Botulinum toxin, produced by the bacterium 'Clostridium botulinum' used to be best known as the substance that caused the illness 'botulism'. In 1992 a form of the toxin, known as Botulinum Toxin A, was described as being of use in the cosmetic setting. Since then, it has become the most commonly performed cosmetic procedure in the USA.
Botulinum Toxin A has been packaged by a number of different companies and is sold under many names. The most commonly known brand name is 'Botox'.
How does Botox work?
Botox, like other brands of Botulinum toxin A, acts on certain nerve endings and blocks their action. Muscles need the nerves to make them work, so if Botox is injected near a muscle then the nerve gets blocked and the muscle in turn becomes weaker.
Facial wrinkles develop due to the action of underlying facial muscles. Botox blocks the nerves, the muscles work less, and the wrinkles can improve!
Does Botox work instantly?
The full effects will generally not be noticeable for about 3-4 days.
How long does Botox last?
Generally, the effects of Botox will last for 3-6 months, although on close examination some effects may still be visible at 7 months. Regular repeat injections of Botox can lead to longer and longer durations of action.
What else can Botox be used for?
Botulinum toxin, as Botox or other names, is often used by doctors for more than just wrinkles - it can for example also be used to reduce excess sweating and ease muscle spasms. It can be extremely effective in these scenarios, and continues to be used more and more commonly.
How is Botox given?
Tiny amounts of Botox are carefully injected into required areas. This may involve just a few injections, or can be many depending on how much is needed. The needles used are very fine, and are usually relatively painless.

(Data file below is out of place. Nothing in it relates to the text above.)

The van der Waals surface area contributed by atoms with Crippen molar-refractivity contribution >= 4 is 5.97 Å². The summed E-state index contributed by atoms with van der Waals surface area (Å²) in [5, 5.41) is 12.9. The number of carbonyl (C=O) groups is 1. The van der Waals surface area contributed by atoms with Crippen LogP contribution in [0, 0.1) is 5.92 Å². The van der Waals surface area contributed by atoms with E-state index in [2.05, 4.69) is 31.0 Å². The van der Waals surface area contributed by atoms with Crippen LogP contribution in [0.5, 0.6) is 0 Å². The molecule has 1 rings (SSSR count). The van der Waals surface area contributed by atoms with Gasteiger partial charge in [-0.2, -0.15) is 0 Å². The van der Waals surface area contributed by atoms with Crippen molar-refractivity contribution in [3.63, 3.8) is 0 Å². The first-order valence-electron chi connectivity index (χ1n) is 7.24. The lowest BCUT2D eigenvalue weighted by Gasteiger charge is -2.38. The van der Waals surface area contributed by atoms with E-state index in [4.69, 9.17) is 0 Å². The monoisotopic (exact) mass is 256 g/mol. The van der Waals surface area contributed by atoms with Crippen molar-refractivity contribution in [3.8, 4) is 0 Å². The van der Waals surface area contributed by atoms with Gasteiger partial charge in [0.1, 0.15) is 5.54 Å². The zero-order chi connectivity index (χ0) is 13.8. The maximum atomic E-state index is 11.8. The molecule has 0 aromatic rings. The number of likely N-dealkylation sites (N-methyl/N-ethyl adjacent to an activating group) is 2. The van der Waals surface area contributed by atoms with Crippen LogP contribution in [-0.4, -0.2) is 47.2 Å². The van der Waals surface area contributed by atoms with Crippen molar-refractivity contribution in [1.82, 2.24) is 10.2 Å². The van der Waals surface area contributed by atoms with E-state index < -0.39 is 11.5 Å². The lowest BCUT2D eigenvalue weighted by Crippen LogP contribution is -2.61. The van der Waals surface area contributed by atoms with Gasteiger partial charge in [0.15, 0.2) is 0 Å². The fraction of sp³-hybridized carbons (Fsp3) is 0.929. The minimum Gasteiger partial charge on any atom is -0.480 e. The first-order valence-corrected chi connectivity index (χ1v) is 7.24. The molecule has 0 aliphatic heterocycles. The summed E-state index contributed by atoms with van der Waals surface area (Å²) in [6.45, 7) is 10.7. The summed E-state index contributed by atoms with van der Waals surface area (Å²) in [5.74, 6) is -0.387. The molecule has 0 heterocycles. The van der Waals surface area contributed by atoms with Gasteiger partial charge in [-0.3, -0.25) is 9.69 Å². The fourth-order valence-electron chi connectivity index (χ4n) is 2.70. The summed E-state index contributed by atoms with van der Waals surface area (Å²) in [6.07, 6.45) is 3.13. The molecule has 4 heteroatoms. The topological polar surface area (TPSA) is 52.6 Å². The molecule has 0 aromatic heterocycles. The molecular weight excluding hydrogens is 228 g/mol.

The areas that have been injected with Botox may appear slightly red at first, which is quite normal. You should not massage or rub the area straight after injection, as this can cause the Botox to spread to unwanted areas.
Will Botox improve all my wrinkles?
Not necessarily. Botox is very good at improving early wrinkles and can produce a youthful appearance; some wrinkles, though, are not suited to Botox and may instead require fillers, a brow lift or a face lift to regain a smooth, youthful look.
A quick test is to gently pull on either side of your wrinkle. If it disappears, then Botox may be suitable. If the wrinkle remains, then it may not help.
Doesn't Botox give an expressionless face?
When used carefully and in moderation, Botox can give a very subtle result, whereby you will look more youthful without it being too obvious that anything has been done.
Large areas of facial muscle being affected, however, can result in a 'mask-like', expressionless look. Whilst this is not dangerous and will wear off in a few months, it does make it more obvious that something has been done. The ability for a specialist to produce a natural result with Botox will often rest on their experience, although can be a difficult judgement even in the best hands.
What are the risks of Botox injection?
Unwanted effects - as mentioned previously, too much Botox can result in loss of facial expression. Whilst this is essentially the underlying way that wrinkles are treated, a 'mask-like' appearance can result from large areas of muscle being affected. Very rarely, the main facial nerve can be affected, which will give drooping of the eyelid and mouth on the affected side. This will wear off after a few months as the Botox toxin weakens.
Recurrence of wrinkles - this is not a risk as such, as much as a natural course. As the Botox toxin wears off the wrinkles may return and repeated procedures may be necessary.
Bruising - it is relatively common to experience minor bruising at the injection sites, which should settle after a few days
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Any procedure involving skin incision can also result in unfavourable scarring, wound infection, or bleeding. This list of risks is not exhaustive, and you should discuss possible complications with your specialist. Whilst these risks will seem very worrysome, and indeed can be serious, it should also be borne in mind that many people have no postoperative problems whatsoever.
The information provided is as a guide only and you should discuss matters fully with your specialist before deciding if this is the right procedure for you. Please also read our disclaimer